China buys $1.8 billion worth of gold in reserves, reduces USD assets
China acquired 32 tons of gold in a new addition to its gold reserves.
Early this year, countries all across the world went on a gold-purchasing binge, which many believe may be a sign of escalating economic turmoil. Long used as currency, gold is valued for maintaining its worth despite the ups and downs of capitalism. It also has significant industrial applications, though.
China's State Administration of Foreign Exchange recently disclosed statistics showing that it just made its first gold purchase for its reserves in three years.
The figures, provided at the start of the month, indicated that China acquired 1.03 million ounces of gold, or the equivalent of 32 tons, for $1.8 billion.
China now has 63.67 million ounces of total gold reserves, or nearly $112 billion, up from 62.64 million ounces before the purchase. It holds the sixth-largest gold reserve in the world, behind the US, Germany, Italy, France, and Russia.
The third quarter of 2022, from July 1 to September 30, had the highest volume of gold purchases for that time period ever, at 399 tons, according to the World Gold Council. Prices are presently about $1,775 an ounce due to the huge demand.
Chinese media indicated that Beijing made the significant purchase in part to reduce the proportion of USD assets it possesses. Prior to Q3 2022, China sold $113.9 billion worth of US Treasury bill.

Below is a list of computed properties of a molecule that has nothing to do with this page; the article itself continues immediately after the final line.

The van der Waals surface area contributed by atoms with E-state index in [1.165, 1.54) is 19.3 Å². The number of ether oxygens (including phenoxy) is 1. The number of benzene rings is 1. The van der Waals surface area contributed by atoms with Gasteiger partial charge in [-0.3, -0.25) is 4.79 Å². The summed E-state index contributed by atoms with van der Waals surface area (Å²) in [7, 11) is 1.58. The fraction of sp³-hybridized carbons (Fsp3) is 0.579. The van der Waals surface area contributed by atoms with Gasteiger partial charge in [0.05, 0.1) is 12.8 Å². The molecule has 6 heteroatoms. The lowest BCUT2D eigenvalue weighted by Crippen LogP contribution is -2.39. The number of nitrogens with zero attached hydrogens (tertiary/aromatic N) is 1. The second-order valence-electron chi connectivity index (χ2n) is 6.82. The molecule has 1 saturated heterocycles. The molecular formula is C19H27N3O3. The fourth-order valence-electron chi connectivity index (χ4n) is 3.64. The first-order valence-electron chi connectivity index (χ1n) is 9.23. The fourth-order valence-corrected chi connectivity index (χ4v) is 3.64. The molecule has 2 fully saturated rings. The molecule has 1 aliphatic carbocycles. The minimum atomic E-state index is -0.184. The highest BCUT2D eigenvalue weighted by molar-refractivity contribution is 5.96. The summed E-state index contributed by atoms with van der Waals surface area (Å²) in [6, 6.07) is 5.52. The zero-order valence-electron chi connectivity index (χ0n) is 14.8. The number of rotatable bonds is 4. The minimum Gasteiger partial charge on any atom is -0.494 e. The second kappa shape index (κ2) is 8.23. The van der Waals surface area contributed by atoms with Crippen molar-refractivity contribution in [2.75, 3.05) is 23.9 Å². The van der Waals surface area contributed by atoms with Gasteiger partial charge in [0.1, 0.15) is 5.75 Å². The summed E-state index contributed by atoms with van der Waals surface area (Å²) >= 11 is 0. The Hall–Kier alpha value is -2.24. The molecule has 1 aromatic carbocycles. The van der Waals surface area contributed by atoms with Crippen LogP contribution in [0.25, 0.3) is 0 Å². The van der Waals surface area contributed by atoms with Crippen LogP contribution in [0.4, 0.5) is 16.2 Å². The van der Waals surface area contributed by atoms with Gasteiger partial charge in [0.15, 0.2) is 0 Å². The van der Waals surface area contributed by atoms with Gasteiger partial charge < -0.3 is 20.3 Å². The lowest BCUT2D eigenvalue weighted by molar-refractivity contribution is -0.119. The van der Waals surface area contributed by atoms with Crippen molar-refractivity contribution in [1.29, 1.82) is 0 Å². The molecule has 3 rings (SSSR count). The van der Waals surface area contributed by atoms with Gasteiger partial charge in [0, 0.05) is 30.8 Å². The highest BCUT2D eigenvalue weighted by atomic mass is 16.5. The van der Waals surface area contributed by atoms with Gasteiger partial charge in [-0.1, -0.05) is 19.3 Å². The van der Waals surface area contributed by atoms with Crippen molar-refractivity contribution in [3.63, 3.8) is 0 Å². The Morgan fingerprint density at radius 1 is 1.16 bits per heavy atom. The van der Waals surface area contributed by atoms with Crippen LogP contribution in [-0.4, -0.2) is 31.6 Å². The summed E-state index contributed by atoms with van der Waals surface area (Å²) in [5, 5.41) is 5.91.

As rumors of a worldwide recession in the upcoming year intensify, the buying of gold is also perceived as reflecting the rising volatility of global markets.
However, China also used 1,100 metric tons of gold in 2017, making it the greatest consumer in the world.
The malleable metal has several industrial uses, but around 80% of gold is used in electronics, where it is valued for its conductivity qualities and tarnish resistance.
With 36% of the yearly production, China is the world's top producer of electrical equipment.
Due to its pivotal position, China has become the largest buyer of semiconductor chips, which are used in electronics. This has made semiconductor chips a crucial front in the escalating conflict between Beijing and Washington.